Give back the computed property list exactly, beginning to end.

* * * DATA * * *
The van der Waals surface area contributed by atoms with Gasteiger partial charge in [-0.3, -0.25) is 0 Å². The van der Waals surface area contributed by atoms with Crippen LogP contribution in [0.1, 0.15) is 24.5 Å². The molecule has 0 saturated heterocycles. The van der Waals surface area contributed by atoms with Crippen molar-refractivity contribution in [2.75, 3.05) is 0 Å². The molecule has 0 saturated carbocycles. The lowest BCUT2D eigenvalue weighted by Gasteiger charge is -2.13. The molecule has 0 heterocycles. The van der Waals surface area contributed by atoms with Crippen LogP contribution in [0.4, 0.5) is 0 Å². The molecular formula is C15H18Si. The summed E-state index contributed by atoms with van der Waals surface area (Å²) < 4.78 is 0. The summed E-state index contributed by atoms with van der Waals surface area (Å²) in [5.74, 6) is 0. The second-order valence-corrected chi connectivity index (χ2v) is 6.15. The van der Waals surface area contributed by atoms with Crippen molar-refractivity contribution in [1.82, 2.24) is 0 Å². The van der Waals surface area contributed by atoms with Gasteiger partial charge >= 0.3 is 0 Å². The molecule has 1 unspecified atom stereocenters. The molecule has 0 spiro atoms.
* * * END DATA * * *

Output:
The van der Waals surface area contributed by atoms with Gasteiger partial charge in [-0.3, -0.25) is 0 Å². The van der Waals surface area contributed by atoms with Crippen LogP contribution in [0.1, 0.15) is 24.5 Å². The molecule has 0 saturated heterocycles. The van der Waals surface area contributed by atoms with Crippen molar-refractivity contribution in [2.75, 3.05) is 0 Å². The molecule has 0 saturated carbocycles. The lowest BCUT2D eigenvalue weighted by Gasteiger charge is -2.13. The molecule has 0 heterocycles. The van der Waals surface area contributed by atoms with Crippen LogP contribution in [0.4, 0.5) is 0 Å². The molecular formula is C15H18Si. The summed E-state index contributed by atoms with van der Waals surface area (Å²) < 4.78 is 0. The summed E-state index contributed by atoms with van der Waals surface area (Å²) in [5.74, 6) is 0. The second-order valence-corrected chi connectivity index (χ2v) is 6.15. The van der Waals surface area contributed by atoms with Crippen molar-refractivity contribution in [1.82, 2.24) is 0 Å². The van der Waals surface area contributed by atoms with Gasteiger partial charge >= 0.3 is 0 Å². The molecule has 1 unspecified atom stereocenters. The molecule has 0 spiro atoms.